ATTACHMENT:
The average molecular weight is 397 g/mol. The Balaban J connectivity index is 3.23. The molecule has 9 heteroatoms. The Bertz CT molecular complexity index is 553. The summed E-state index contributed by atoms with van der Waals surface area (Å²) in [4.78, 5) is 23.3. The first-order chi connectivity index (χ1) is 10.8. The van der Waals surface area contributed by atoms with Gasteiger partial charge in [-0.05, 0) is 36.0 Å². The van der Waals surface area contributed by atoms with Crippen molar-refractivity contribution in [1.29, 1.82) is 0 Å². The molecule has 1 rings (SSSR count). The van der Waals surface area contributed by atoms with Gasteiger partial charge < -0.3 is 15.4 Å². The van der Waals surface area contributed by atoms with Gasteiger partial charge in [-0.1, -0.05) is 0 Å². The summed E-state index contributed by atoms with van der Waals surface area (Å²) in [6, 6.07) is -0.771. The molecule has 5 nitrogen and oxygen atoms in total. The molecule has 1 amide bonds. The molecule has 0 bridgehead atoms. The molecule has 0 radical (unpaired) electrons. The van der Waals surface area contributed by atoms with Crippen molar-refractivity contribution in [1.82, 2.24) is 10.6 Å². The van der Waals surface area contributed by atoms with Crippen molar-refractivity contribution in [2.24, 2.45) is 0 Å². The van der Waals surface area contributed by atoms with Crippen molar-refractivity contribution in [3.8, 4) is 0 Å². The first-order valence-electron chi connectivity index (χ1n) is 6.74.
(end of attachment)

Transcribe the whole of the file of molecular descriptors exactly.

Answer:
The average molecular weight is 397 g/mol. The Balaban J connectivity index is 3.23. The molecule has 9 heteroatoms. The Bertz CT molecular complexity index is 553. The summed E-state index contributed by atoms with van der Waals surface area (Å²) in [4.78, 5) is 23.3. The first-order chi connectivity index (χ1) is 10.8. The van der Waals surface area contributed by atoms with Gasteiger partial charge in [-0.05, 0) is 36.0 Å². The van der Waals surface area contributed by atoms with Crippen molar-refractivity contribution in [1.29, 1.82) is 0 Å². The molecule has 1 rings (SSSR count). The van der Waals surface area contributed by atoms with Gasteiger partial charge < -0.3 is 15.4 Å². The van der Waals surface area contributed by atoms with Gasteiger partial charge in [-0.1, -0.05) is 0 Å². The summed E-state index contributed by atoms with van der Waals surface area (Å²) in [6, 6.07) is -0.771. The molecule has 5 nitrogen and oxygen atoms in total. The molecule has 1 amide bonds. The molecule has 0 bridgehead atoms. The molecule has 0 radical (unpaired) electrons. The van der Waals surface area contributed by atoms with Crippen molar-refractivity contribution in [1.82, 2.24) is 10.6 Å². The van der Waals surface area contributed by atoms with Crippen molar-refractivity contribution in [2.24, 2.45) is 0 Å². The van der Waals surface area contributed by atoms with Crippen molar-refractivity contribution in [3.8, 4) is 0 Å². The first-order valence-electron chi connectivity index (χ1n) is 6.74.